The metrical basis for children's subjectless sentences

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Young English speakers often omit sentential subjects but infrequently omit objects. In this paper I consider five accounts for these omissions that differ in the explanation of why children make omissions (grammar versus production constraints) and what causes the asymmetry in subject and object omissions. Hyams (1986, Language acquisition and the theory of parameters, Dordrecht, Reidel; 1987, Paper presented at the Boston University Conference on Language Development, October) proposes that children are born with an innate grammar that causes them to omit pronominal subjects. Valian (1989, Papers and Reports on Child Language Development, 28, 156-163) notes that subject deletion is acceptable in casual adult English: Based on these data, children omit subjects when sentence complexity puts too great a burden on the production system. On a pragmatic account (Bates, 1976, Language and context. New York: Academic Press; Greenfield & Smith, 1976, The structure of communication in early language development. New York: Academic Press), children have limited production abilities and omit the least communicatively informative elements: Because subjects typically contain given information, they are frequently omitted. P. Bloom (1989, Papers and Reports on Child Language Development, 28, 57-63) argues that processing considerations cause children to expand sentences rightward, at the expense of leftward elements. Finally, I propose a metrical hypothesis in which children omit weakly stressed syllables, including pronouns and other function morphemes, particularly from iambic (weak-strong) feet. Data from an imitation task strongly support the metrical hypothesis over the others. The results are examined in light of a model of developing speech production.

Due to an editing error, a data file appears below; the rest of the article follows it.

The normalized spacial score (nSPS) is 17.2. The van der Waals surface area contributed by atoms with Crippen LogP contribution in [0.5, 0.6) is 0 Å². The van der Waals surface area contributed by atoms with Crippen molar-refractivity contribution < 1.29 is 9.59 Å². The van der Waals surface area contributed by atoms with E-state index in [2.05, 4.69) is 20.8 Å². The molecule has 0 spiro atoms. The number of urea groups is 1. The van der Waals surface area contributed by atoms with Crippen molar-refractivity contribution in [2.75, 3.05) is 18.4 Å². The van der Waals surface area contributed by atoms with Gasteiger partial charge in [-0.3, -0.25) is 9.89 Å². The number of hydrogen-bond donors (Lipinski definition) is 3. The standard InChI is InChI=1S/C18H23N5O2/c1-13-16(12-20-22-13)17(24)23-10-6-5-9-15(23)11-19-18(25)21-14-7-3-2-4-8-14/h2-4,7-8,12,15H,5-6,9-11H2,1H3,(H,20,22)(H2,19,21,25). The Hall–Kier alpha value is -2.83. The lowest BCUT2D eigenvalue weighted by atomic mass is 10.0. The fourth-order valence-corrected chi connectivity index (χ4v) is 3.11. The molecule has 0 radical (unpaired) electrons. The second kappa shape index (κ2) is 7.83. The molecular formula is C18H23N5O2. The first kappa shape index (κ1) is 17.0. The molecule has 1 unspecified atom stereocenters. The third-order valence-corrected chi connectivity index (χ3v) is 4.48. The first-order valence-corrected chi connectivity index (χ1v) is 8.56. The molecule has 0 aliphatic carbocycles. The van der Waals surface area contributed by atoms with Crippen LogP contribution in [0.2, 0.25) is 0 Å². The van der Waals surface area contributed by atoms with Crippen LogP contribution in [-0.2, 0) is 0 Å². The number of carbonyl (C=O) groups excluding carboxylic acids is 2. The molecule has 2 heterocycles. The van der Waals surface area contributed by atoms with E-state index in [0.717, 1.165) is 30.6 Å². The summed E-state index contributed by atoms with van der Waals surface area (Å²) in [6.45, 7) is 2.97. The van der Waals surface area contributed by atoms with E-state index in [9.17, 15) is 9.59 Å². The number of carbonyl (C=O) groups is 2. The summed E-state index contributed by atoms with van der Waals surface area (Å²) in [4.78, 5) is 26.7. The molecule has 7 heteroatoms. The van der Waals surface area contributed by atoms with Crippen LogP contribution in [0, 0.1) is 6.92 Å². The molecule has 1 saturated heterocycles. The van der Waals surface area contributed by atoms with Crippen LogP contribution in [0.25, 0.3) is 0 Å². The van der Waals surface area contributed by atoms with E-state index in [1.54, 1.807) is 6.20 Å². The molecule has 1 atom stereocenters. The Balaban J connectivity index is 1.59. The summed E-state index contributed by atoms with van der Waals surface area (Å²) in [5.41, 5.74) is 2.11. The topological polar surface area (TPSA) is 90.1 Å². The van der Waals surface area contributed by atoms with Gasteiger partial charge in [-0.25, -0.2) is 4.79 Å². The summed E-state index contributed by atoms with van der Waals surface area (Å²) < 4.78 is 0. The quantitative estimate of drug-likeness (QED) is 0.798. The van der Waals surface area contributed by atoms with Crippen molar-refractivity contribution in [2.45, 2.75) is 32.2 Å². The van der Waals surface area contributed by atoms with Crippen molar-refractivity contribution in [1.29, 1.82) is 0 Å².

Original languageEnglish (US)
Pages (from-to)431-451
Number of pages21
JournalJournal of Memory and Language
Issue number4
StatePublished - Aug 1991

ASJC Scopus subject areas

  • Neuropsychology and Physiological Psychology
  • Language and Linguistics
  • Experimental and Cognitive Psychology
  • Linguistics and Language
  • Artificial Intelligence


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